Insider previously reported that SpaceX CEO Elon Musk had moved from California to Texas, a common path for tech CEOs looking to save on state income taxes. He has also said he would relocate Tesla to Nevada and the Lone Star State. 

In December, Musk, said the reason behind his move to Texas was so that he could focus on SpaceX's Starship vehicle and Tesla's new Gigafactory.

Musk tweeted on Thursday that he will give $100 million to whoever creates the best carbon-capture technology. Carbon capture could play a major role in President Joe Biden's plans to address climate change, and Musk's comments have suggested that he wants to produce synthetic carbon-neutral rocket fuel to power SpaceX rockets.

 

Read more: Elon Musk says he will give $100 million to whoever creates the best carbon-capture technology

The surrounding SpaceX land has had little oil and gas development, and nearby there are almost a dozen wells classified as either abandoned or dry holes, Railroad Commission Records show. 

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Larry King was known for interviewing celebrities and politicians, but he also had some unforgettable interviews with business leaders. Here’s a roundup.

Larry King
Larry King is known for interviewing everyone from presidents to business leaders.
  • Television legend Larry King died on Saturday, and he left behind a 60-year career with 40,000 interviews.
  • King is known for his interviews with major celebrities and politicians, but he also interviewed top business leaders and CEOs. 
  • We broke down five of his most significant interviews with top business leaders.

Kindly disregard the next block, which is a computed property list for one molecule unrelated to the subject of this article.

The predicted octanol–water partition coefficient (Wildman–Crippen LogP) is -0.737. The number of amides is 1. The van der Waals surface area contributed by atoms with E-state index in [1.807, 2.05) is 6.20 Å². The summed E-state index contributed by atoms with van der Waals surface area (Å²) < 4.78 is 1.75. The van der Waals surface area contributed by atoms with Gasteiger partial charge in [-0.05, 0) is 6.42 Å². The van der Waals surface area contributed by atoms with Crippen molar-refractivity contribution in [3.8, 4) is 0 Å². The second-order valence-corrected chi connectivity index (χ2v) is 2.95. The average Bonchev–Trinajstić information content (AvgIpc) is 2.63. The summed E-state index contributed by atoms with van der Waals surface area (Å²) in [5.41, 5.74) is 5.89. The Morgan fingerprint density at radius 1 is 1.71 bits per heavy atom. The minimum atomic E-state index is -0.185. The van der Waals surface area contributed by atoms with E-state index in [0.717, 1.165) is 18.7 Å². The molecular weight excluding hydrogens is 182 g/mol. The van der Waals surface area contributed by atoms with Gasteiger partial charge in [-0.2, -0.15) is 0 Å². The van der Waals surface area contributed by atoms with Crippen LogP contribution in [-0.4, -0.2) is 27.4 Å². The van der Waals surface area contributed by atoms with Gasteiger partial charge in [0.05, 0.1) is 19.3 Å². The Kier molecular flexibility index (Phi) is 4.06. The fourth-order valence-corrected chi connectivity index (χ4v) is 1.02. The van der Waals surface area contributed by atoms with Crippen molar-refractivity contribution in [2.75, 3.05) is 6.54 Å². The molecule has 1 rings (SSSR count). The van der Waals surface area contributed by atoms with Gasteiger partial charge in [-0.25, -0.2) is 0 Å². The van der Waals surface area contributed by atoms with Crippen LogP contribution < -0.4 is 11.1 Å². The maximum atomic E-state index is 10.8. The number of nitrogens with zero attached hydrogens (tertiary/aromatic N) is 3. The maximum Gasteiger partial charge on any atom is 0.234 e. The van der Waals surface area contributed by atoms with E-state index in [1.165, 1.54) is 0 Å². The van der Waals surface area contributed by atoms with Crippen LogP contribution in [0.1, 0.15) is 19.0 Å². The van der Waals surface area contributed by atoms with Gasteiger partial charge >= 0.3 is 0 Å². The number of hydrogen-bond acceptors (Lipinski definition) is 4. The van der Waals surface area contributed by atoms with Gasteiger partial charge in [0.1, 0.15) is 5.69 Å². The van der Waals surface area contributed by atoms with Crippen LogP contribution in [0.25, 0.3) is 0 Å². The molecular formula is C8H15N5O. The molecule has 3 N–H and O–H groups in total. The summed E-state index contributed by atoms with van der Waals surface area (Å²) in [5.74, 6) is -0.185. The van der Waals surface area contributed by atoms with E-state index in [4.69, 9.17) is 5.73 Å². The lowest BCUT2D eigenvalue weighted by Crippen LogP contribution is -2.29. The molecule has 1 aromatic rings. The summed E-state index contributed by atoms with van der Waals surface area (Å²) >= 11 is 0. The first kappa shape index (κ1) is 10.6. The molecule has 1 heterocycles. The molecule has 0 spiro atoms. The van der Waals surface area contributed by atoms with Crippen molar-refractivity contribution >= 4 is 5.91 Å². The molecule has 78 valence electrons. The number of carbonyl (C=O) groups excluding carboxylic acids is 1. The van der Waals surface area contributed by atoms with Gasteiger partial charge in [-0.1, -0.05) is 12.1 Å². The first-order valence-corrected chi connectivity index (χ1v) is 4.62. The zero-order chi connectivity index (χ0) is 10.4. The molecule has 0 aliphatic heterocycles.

• Visit Business Insider's homepage for more stories.

Emmy-winning broadcaster Larry King may be known for his interviews with major celebrities and politicians, but the television legend also interviewed top business leaders and CEOs. 

King, who died on Saturday morning in Los Angeles, was best known for hosting the talk show "Larry King Live." It was reported that King had been in the hospital battling COVID-19 since the start of January. He passed away at the age of 87, his company Ora Media said in a statement.

The talk show was CNN's most-watched and longest-running show. It ran nightly for over two decades.

Throughout his 63-year career, King conducted 40,000 interviews and spoke with everyone from Frank Sinatra to Russian President Vladimir Putin.

King was famous for interviews with politicians and other notable figures. But he also interviewed various notable business leaders, like the cofounder of Microsoft, Bill Gates.

We took a look at some of his most significant interviews with top business leaders. 

The five interviews are listed below by date: 

 

 

 

 

 

 

Bill Gates: 2000
Bill Gates

Bill Gates, co-founder of Microsoft Corporation, has an estimated net worth of $129 billion.

He is the world's third-richest person, and he spends his billions on charity through the Bill & Melinda Gates Foundation.

Gates spoke with King on January 1, 2000 about the future of computers. He made a second appearance on the show in 2010, alongside his father. 

In his first interview, King asked Gates if there had been a turning point for Microsoft. 

Gates responded: "Well, it's hard to say. The most important thing we did is figure out how we could take all these computers from different companies, what are now called personal computers, and make them compatible, so you could buy from Dell, Compaq, Hewlett-Packard, any of the manufacturer, and run all the same software. And that was a huge risk, because before that, all the computer had made incompatible machines."